“We’re excited about this opportunity to work with a clinical partner to improve health care in the region,” said Lori Anderson, dean of WCU’ College of Health and Human Sciences. “It’s going to take all of us working together to overcome the area’s critical nursing shortage. Western Carolina University, as the region’s public comprehensive university, is glad to work with Mission Health and with other clinical partners to expand the pool of highly qualified nurses available to work and stay in Western North Carolina.”

Launched last May, the HCA Mission Health Academic Partnership Fund will provide $130,000 annually over a five-year period to WCU for salary for an additional faculty member in the School of Nursing. Appointment of the faculty member will occur at the discretion of university through its usual academic hiring processes.

The faculty member funded through the partnership will schedule student nursing clinical rotations at HCA-affiliated hospitals. In addition to Mission Hospital in Asheville, HCA has facilities in Brevard, Franklin, Highlands-Cashiers, Marion and Spruce Pine.

Mission Health, through the Mission Health Hospital Manager, in September 2022 also created a new scholarship fund providing $5,000 in annual support to WCU students in the College of Health and Human Sciences. Called the Mission Health Community Scholars Annual Scholarship, the fund will generate $2,000 in financial assistance for emergency medical care students and $3,000 for nursing undergraduates.

Preference for scholarship recipients will go to juniors or seniors from the 18 westernmost counties of NC: Avery, Buncombe, Burke, Cherokee, Clay, Graham, Haywood, Henderson, Jackson, Macon, Madison, McDowell, Mitchell, Polk, Rutherford, Swain, Transylvania and Yancey. The first scholarships will be awarded for the 2023-24 academic year that begins in August.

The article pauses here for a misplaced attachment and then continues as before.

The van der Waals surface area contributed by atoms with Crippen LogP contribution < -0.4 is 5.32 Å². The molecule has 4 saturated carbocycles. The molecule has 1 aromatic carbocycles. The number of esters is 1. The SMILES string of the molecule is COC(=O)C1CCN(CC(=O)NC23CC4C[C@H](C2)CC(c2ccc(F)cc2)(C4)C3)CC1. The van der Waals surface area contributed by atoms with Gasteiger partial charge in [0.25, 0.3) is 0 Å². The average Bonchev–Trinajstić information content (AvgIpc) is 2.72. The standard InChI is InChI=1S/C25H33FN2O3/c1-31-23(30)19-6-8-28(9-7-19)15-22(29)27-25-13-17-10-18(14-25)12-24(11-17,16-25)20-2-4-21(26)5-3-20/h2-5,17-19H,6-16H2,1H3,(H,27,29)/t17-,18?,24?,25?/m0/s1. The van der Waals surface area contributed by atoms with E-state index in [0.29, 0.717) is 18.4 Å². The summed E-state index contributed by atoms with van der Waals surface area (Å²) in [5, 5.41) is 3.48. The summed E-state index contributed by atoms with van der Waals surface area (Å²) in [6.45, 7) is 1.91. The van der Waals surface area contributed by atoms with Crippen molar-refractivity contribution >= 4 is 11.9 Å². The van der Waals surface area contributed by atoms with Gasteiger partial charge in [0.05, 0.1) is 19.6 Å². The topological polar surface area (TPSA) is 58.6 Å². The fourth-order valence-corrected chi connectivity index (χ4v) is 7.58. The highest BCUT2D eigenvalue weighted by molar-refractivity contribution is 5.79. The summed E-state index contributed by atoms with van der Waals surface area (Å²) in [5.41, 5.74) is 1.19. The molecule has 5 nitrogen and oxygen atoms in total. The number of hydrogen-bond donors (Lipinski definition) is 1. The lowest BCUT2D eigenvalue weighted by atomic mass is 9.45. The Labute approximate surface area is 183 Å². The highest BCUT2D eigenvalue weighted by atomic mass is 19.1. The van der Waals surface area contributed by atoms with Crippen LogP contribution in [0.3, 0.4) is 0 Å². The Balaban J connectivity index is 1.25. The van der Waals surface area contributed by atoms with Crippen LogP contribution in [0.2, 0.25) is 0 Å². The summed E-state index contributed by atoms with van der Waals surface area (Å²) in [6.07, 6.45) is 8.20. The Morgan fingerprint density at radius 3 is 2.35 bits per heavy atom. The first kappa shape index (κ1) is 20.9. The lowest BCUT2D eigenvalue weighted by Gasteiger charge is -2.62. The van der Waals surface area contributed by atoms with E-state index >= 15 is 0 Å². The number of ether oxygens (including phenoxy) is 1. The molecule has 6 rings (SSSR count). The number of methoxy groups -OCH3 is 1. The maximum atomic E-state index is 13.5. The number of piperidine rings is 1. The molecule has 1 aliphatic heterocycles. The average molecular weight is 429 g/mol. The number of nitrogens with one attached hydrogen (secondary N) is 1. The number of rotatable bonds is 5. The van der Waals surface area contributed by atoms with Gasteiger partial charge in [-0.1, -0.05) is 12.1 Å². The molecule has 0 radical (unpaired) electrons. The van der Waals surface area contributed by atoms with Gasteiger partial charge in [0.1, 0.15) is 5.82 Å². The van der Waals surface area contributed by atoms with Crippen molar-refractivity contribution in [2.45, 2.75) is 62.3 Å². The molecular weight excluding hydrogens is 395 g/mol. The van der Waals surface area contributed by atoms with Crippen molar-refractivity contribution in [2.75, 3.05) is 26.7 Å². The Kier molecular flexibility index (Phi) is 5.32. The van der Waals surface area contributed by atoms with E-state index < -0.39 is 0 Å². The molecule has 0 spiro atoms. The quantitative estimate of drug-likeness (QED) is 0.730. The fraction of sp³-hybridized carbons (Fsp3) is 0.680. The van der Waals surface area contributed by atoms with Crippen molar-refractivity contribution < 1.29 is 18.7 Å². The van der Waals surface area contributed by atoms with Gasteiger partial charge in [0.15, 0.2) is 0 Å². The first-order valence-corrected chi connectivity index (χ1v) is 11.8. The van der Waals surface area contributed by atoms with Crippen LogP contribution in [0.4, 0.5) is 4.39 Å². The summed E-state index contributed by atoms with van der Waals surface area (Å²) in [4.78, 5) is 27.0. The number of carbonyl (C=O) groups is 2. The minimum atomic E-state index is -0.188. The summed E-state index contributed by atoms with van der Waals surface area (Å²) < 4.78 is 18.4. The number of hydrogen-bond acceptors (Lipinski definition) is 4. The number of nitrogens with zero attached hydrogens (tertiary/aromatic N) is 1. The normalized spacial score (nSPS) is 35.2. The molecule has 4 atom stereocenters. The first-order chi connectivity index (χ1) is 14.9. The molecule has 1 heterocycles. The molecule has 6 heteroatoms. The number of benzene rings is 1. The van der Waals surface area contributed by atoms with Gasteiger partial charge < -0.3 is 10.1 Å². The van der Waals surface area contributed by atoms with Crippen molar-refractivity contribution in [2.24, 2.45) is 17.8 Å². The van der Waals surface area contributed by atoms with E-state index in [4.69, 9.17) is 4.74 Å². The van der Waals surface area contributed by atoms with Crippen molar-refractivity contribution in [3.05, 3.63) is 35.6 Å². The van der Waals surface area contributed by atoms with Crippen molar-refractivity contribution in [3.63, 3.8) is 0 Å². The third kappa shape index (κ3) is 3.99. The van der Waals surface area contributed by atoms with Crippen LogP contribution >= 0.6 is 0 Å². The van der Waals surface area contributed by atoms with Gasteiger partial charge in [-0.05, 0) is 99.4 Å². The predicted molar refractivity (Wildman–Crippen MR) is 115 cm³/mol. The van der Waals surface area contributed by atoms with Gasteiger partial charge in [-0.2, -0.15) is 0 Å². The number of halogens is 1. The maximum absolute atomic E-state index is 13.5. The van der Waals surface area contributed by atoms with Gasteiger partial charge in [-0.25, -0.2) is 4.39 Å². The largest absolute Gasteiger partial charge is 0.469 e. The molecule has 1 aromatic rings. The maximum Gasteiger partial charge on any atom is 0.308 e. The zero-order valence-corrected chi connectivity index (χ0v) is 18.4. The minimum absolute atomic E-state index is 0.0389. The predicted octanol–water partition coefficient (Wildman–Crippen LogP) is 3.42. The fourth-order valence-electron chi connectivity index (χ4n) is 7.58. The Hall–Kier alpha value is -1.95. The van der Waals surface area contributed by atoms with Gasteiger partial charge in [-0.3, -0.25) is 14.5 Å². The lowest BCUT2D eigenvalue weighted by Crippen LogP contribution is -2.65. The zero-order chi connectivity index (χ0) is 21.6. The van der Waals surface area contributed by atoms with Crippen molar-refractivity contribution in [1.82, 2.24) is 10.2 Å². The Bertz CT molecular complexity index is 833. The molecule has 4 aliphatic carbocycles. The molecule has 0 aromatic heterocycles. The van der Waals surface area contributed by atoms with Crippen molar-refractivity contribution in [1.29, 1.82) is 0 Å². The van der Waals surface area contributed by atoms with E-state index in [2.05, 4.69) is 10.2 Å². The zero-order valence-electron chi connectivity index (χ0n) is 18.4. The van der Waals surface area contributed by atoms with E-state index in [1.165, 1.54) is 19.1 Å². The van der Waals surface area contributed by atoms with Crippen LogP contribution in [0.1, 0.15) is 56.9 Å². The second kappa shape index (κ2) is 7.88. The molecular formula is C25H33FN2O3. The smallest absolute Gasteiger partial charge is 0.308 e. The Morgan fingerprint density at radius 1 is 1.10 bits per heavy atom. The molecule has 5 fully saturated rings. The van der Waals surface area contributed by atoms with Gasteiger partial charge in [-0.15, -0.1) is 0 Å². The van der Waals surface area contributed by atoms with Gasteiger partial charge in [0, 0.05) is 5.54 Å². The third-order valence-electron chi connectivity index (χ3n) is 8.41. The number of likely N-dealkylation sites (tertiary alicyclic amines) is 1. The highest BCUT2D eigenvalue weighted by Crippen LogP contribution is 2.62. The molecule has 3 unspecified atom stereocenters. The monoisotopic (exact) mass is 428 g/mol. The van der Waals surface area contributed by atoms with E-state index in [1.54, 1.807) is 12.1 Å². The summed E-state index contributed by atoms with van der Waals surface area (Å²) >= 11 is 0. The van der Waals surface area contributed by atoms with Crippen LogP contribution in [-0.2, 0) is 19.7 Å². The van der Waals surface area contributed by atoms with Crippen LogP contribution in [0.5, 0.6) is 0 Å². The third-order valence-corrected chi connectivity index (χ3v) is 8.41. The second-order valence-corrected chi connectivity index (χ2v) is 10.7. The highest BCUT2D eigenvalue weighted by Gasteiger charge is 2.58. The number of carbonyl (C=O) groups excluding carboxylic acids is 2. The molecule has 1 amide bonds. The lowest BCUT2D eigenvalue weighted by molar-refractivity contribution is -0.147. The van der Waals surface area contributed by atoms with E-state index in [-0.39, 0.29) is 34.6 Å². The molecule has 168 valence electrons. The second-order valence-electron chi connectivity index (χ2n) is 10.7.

Support of WCU’s College of Health and Human Sciences through contributions and in-kind gifts launched in 2022 is part of Mission Health’s commitment to increase the pipeline of qualified health care professionals, said Chuck Tucker, associate vice president of academic affairs for HCA Healthcare’s Center for Clinical Advancement

“Mission Health and HCA want to collaborate with WCU and other institutions of higher education across Western North Carolina to ensure there are enough health care professionals to meet the future needs of a growing region,” said Tucker, a 1988 WCU nursing graduate and former School of Nursing faculty member. “It is important we do all we can to help combat the health care crisis in the U.S.”

Mission Health is WNC’s tertiary and quaternary care center. Mission Hospital is licensed for 815 beds and is the region’s only Level II trauma center, comprehensive stroke center and Level III neonatal intensive care unit, and includes the only children’s hospital in WNC.

Recognized for excellence in nursing by the American Nursing Center for meeting rigorous standards for nursing, Mission Hospital received “magnet” status, something only 9.4% of hospitals in the United States have achieved. Mission Hospital was also named among the 50 best hospitals in the nation for 2023 by Healthgrades, a national resource for comprehensive information about physicians and hospitals.

“When WCU students in nursing and other health care professions are conducting their clinical experiences at Mission, they are receiving valuable hands-on training at one of the top 50 hospitals in the nation,” Tucker said.

Office of Web Services